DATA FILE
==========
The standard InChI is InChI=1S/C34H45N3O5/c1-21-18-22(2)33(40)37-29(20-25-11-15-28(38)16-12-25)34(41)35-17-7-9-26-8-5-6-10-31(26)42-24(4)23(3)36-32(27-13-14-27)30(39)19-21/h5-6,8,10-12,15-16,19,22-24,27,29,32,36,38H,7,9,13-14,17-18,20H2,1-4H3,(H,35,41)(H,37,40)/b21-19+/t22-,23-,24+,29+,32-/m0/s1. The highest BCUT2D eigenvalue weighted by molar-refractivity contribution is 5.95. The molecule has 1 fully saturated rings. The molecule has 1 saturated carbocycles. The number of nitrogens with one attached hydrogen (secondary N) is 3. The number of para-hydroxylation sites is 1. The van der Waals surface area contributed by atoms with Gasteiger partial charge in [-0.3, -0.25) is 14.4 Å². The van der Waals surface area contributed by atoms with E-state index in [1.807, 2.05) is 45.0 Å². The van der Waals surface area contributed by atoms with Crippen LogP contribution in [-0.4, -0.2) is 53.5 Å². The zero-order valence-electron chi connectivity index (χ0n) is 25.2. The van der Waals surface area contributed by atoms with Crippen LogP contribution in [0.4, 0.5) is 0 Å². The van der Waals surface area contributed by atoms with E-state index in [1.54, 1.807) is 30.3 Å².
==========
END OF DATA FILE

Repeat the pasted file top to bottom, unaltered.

The standard InChI is InChI=1S/C34H45N3O5/c1-21-18-22(2)33(40)37-29(20-25-11-15-28(38)16-12-25)34(41)35-17-7-9-26-8-5-6-10-31(26)42-24(4)23(3)36-32(27-13-14-27)30(39)19-21/h5-6,8,10-12,15-16,19,22-24,27,29,32,36,38H,7,9,13-14,17-18,20H2,1-4H3,(H,35,41)(H,37,40)/b21-19+/t22-,23-,24+,29+,32-/m0/s1. The highest BCUT2D eigenvalue weighted by molar-refractivity contribution is 5.95. The molecule has 1 fully saturated rings. The molecule has 1 saturated carbocycles. The number of nitrogens with one attached hydrogen (secondary N) is 3. The number of para-hydroxylation sites is 1. The van der Waals surface area contributed by atoms with Gasteiger partial charge in [-0.3, -0.25) is 14.4 Å². The van der Waals surface area contributed by atoms with E-state index in [1.807, 2.05) is 45.0 Å². The van der Waals surface area contributed by atoms with Crippen LogP contribution in [-0.4, -0.2) is 53.5 Å². The zero-order valence-electron chi connectivity index (χ0n) is 25.2. The van der Waals surface area contributed by atoms with Crippen LogP contribution in [0.4, 0.5) is 0 Å². The van der Waals surface area contributed by atoms with E-state index in [1.54, 1.807) is 30.3 Å².